The Texas death chamber is painted teal, like a doctor’s surgical scrubs. The tiny room, barely large enough to hold the gurney that my client Travis Runnels was strapped to, was antiseptic in its cruelty. Travis was already in position when my co-counsel Janet VanderZanden and I, along with three of Travis’s close friends, entered the cramped observation room. Travis was alone in the death chamber on the other side of the plexiglass, lying prone with his right arm held out to his side, and a needle in his skin ready to fill him with poison. A microphone hung from the ceiling just above his head, ready to record his last words, but Travis refused to participate in that grim ritual.

Travis instead spent his final moments sharing a kind smile and mouthing “I love you” to his friends. His final actions reaffirmed what he had already told us: that he had been strong to the end, that our lives would go on, and that he would no longer have to bear the torture of isolation on death row.

This was classic Travis. He had been sent to death row for killing Stanley Wiley, a factory supervisor at the prison where Travis was serving a 70-year sentence for robbery. Since landing on death row, however, he changed his life around. READ THE REST

I am not troubled about the fact that you or your loved one may be guilty of the crime that you or they are in prison for.

After doing a number of projects through VTTV, I’ve noticed that occasionally the loved ones of supporters of people who I’ve been asked to create platforms for get very concerned and sometimes frankly obsessive about communicating to me of either the innocence or the unfair prosecution of them or their loved ones.

To that I say first, I never have to be convinced of the unfairness of the American court system.

The second thing I need to communicate is that at least a quarter of the people we have helped are very open about their guilt, sometimes they have told me this while on death row, and while admitting guilt of honestly heinous crimes.

To be totally blunt, and for my own reasons that I’m not going to bother to explain I honestly don’t care about the fact that many of the people I help are guilty of the crimes they are in prison for.. it will not stop me from helping anyone and I have never yet refused to help someone because of their crime.

The only thing that would immediately stop from helping someone is if the platform I created for them was used to further harass , stalk or victimize someone.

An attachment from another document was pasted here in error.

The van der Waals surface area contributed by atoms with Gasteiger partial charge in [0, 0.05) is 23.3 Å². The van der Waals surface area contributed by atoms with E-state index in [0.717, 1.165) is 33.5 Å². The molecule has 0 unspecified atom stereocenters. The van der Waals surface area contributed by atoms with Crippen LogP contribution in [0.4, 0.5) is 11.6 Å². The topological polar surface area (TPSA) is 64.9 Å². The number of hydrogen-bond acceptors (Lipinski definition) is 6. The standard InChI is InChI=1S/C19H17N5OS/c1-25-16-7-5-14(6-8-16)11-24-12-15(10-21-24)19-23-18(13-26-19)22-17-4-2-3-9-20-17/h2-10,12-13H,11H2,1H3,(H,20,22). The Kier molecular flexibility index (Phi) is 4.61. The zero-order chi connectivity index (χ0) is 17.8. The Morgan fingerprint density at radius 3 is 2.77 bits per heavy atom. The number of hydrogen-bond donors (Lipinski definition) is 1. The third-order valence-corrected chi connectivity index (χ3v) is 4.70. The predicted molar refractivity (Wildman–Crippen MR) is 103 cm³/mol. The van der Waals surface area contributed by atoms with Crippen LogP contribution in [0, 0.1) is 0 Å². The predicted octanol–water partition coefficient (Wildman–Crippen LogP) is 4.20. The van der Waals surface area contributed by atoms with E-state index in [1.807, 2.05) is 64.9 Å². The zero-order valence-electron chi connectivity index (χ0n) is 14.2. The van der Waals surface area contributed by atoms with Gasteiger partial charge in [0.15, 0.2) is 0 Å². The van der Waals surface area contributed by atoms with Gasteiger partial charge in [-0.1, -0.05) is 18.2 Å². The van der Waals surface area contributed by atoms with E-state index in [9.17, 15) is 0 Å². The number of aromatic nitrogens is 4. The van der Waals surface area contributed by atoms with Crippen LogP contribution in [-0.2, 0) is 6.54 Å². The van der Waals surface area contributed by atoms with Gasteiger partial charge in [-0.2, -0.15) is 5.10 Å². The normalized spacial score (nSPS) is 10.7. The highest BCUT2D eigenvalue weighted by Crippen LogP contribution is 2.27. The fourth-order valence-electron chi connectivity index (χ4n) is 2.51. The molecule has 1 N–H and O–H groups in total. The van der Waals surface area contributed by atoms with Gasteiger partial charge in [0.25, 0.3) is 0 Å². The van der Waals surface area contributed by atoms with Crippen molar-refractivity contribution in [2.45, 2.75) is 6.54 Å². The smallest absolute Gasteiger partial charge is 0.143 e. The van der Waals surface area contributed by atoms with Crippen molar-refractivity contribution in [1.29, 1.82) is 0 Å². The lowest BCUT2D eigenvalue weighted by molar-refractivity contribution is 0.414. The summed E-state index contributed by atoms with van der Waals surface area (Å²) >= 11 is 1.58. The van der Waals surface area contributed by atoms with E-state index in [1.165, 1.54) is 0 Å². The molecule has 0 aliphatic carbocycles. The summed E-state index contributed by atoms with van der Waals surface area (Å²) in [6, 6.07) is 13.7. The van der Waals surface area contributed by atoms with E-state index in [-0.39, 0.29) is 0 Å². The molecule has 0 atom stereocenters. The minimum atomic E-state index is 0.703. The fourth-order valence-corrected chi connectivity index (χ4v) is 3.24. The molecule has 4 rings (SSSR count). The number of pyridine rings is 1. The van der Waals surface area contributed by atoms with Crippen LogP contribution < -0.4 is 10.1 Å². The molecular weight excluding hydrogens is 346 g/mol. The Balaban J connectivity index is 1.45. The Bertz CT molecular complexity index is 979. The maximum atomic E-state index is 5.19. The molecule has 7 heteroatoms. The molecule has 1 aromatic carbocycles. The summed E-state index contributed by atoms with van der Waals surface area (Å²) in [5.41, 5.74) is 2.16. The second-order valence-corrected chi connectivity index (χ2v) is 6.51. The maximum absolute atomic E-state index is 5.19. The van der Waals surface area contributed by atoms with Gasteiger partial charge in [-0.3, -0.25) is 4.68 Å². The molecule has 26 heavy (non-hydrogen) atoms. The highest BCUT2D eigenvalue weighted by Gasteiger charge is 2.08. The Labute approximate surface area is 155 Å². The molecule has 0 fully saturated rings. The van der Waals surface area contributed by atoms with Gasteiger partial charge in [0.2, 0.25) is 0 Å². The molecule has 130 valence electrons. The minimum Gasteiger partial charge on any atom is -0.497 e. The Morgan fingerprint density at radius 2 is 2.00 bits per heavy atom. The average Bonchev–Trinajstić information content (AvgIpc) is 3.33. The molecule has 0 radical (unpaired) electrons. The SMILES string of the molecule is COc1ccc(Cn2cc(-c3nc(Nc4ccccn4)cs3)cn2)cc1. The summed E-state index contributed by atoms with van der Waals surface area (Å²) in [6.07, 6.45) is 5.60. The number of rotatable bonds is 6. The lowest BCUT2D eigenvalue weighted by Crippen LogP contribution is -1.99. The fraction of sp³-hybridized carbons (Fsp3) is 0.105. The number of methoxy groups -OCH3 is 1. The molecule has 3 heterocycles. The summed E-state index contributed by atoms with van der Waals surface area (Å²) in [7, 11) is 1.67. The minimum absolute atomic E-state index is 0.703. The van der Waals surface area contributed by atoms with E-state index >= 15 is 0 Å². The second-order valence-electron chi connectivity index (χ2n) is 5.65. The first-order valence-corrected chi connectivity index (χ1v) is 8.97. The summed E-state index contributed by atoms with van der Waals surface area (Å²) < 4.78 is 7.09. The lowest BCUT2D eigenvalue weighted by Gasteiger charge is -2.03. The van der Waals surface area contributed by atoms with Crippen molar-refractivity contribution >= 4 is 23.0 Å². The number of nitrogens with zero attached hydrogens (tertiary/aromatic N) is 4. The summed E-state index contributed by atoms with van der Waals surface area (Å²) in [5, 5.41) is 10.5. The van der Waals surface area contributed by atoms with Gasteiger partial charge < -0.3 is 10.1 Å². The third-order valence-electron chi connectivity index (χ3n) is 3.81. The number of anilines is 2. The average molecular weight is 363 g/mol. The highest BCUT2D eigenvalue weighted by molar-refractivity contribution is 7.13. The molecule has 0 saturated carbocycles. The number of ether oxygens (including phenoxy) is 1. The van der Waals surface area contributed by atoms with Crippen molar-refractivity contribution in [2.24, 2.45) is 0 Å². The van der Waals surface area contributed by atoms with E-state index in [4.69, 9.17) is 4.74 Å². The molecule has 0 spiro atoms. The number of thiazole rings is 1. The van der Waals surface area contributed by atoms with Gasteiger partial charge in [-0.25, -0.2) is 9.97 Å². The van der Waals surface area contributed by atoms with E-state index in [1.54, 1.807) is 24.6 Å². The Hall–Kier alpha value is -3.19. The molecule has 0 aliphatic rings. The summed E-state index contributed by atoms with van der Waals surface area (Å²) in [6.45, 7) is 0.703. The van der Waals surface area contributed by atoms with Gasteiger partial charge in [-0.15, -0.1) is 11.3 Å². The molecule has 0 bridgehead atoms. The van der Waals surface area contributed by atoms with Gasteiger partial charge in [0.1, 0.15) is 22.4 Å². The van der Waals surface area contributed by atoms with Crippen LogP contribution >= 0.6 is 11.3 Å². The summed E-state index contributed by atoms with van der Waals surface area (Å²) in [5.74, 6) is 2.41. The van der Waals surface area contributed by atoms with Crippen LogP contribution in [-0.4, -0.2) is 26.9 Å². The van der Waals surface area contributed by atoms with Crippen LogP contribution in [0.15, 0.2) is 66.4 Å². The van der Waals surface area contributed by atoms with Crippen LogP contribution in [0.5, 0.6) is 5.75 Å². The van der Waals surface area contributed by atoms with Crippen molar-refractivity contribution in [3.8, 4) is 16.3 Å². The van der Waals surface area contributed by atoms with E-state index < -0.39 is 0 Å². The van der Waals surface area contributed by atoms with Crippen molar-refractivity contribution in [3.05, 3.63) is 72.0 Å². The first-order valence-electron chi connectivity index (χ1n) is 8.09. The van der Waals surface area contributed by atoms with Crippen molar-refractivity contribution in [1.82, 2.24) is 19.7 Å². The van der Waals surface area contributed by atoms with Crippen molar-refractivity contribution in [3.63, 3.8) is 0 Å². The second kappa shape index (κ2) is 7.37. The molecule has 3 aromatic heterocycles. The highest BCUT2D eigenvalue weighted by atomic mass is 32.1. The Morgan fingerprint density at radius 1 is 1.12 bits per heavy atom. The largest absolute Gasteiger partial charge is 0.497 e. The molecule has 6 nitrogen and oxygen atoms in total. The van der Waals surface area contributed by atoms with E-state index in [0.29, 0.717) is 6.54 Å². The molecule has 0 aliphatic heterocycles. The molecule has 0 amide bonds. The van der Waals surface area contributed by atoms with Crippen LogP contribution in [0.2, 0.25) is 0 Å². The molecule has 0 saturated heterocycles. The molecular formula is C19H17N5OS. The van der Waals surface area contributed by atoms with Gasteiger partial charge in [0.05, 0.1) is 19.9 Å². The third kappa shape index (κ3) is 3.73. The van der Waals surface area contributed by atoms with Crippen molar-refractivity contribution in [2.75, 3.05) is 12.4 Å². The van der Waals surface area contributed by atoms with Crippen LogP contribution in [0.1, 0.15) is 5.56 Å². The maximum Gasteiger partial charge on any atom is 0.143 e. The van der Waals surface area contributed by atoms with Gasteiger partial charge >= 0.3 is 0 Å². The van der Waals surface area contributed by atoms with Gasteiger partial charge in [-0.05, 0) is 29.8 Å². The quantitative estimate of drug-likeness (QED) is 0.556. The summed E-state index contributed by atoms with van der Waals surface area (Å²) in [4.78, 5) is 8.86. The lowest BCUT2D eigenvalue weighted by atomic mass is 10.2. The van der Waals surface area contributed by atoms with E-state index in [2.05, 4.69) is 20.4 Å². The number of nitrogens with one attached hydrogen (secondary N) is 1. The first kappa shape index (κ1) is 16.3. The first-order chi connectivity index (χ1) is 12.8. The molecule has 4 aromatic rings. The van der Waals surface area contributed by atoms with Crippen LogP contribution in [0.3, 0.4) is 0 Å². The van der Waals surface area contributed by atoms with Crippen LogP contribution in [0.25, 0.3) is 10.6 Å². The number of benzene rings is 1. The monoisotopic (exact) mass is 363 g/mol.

If creating the platform might be used against them by the courts or the prison administration.

If creating the platform is against the wishes of the person who is in prison or on trial or if the platform is being created against the advice of you or your loved ones defence lawyers.

Other than that, I would only refuse to create a site for practical reasons, such as limitations on my time ( in which case I would simply delay working on the project until I had the time . We do sometimes have a waiting list) and or frankly if you are bonkers and end up harassing me .

You do not have to invest your time in writing me explanations as to why you, or your loved one are not guilty or were unfairly convicted.

If you say you or your loved one were unfairly convicted I believe you.

If you say that you or your loved one is innocent I believe you.

If you or your loved one say you or they are guilty, I believe you and also do not particularly care.

Just so you know, we can all save a lot of time and energy in trying to convince me of you or your loved ones innocence and take that time to use making the best website possible for you or your loved one.

Mark

How Gangs Took Over Prisons Originally formed for self-protection, prison gangs have become the unlikely custodians of order behind bars—and of crime on the streets.

on a clear morning this past February, the inmates in the B Yard of Pelican Bay State Prison filed out of their cellblock a few at a time and let a cool, salty breeze blow across their bodies. Their home, the California prison system’s permanent address for its most hardened gangsters, is in Crescent City, on the edge of a redwood forest—about four miles from the Pacific Ocean in one direction and 20 miles from the Oregon border in the other. This is their yard time.

Most of the inmates belong to one of California’s six main prison gangs: Nuestra Familia, the Mexican Mafia, the Aryan Brotherhood, the Black Guerrilla Family, the Northern Structure, or the Nazi Lowriders (the last two are offshoots of Nuestra Familia and the Aryan Brotherhood, respectively). The inmates interact like volatile chemicals: if you open their cells in such a way as to put, say, a lone member of Nuestra Familia in a crowd of Mexican Mafia, the mix can explode violently. So the guards release them in a careful order.